Go back to the 1960s and if anyone was talking about sustainability (and very few were), railways would not have figured high on anyone’s list. What a difference fifty years makes. Today, we wring our hands with regret over that which was lost on the word of poor, vilified Dr Beeching, whose crime was, after all, only writing the report for which he was asked.
When peering the other way, into the future of Britain’s railways, it is hard to see beyond the £56 billion (estimated so far) behemoth of HS2, the first usable part of which will not be up and running until 2026. The final elements of the route will not be welcoming passengers until seven years after that, and passengers are all it will be welcoming. HS2’s own literature states that: “The HS2 infrastructure has not been designed to accommodate traditional slow/heavy rail freight services.” The Department for Transport estimates that 12 per cent of freight is moved by rail in the UK, compared to an average across Europe of more than 18 per cent and rising – the opposite of the UK trend. HS2, on its own, will almost certainly makes things worse and not better.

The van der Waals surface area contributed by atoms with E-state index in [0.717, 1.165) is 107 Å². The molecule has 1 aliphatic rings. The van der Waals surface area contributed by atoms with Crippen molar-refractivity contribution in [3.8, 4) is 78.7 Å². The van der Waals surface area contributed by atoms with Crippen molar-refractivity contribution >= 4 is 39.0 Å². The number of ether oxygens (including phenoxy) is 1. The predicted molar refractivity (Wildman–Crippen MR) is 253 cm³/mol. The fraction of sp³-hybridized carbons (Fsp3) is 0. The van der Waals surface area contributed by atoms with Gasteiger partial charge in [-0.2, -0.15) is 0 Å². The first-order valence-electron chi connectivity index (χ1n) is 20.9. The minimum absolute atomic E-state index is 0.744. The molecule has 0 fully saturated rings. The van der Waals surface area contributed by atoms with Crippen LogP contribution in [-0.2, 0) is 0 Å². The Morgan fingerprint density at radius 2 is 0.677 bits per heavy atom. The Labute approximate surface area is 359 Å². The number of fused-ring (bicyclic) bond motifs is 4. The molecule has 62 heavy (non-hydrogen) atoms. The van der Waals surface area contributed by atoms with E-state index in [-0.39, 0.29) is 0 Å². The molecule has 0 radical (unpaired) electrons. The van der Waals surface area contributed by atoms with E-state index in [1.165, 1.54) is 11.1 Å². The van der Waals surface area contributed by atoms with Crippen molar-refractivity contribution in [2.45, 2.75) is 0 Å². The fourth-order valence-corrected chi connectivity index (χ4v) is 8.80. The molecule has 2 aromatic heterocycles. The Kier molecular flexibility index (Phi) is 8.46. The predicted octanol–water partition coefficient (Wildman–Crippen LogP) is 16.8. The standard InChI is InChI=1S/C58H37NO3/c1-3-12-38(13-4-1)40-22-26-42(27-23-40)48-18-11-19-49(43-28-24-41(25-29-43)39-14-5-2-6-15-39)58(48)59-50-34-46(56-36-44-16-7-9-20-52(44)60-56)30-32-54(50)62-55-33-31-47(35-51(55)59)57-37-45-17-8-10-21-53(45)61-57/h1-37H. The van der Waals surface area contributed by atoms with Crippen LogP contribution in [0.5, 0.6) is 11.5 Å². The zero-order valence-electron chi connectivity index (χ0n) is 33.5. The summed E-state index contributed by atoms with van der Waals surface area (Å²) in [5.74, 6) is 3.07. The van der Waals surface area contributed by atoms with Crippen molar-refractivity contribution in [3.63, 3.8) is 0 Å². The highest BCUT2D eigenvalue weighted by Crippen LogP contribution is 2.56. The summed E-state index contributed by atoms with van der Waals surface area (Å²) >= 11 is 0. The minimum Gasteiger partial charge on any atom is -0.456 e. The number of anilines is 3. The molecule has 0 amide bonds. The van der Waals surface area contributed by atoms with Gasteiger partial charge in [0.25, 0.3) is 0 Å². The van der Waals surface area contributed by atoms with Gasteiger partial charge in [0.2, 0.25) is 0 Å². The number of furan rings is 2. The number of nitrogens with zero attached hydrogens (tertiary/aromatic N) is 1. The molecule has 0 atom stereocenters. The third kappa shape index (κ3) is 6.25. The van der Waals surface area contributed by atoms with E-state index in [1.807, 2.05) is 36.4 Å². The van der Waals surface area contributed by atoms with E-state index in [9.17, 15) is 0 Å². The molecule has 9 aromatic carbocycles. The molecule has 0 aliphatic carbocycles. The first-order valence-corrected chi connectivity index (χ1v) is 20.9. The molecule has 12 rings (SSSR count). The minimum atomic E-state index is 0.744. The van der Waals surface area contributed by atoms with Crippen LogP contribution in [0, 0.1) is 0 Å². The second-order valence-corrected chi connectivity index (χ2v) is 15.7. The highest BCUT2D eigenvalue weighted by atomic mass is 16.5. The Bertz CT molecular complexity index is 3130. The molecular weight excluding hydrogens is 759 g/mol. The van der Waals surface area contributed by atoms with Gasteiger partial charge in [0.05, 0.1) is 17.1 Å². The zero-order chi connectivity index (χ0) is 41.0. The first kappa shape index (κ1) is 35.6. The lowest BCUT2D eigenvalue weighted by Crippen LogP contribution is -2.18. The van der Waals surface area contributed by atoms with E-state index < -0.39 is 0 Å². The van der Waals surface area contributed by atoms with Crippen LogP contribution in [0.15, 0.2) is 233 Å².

That risks missing smaller, cheaper ways to improve transport capacity, boosting the economies of the regions and reducing environmental damage. Take the GB Freight Route (GBFR) scheme. That is a project to create a “new” dedicated freight train route from London, through the Midlands and into Scotland with a spur for Wales. It would allow lorries to drive on and off with their loads, avoiding the current expensive and time-consuming practice of transferring goods from HGV to rail and back at the other end. It would follow 480 miles of existing or disused track with a requirement for only fourteen “virgin” miles along the whole route. Crucially, it would cost an estimated £6 billion, roughly 10 per cent of the HS2 budget and would take possibly five years to complete.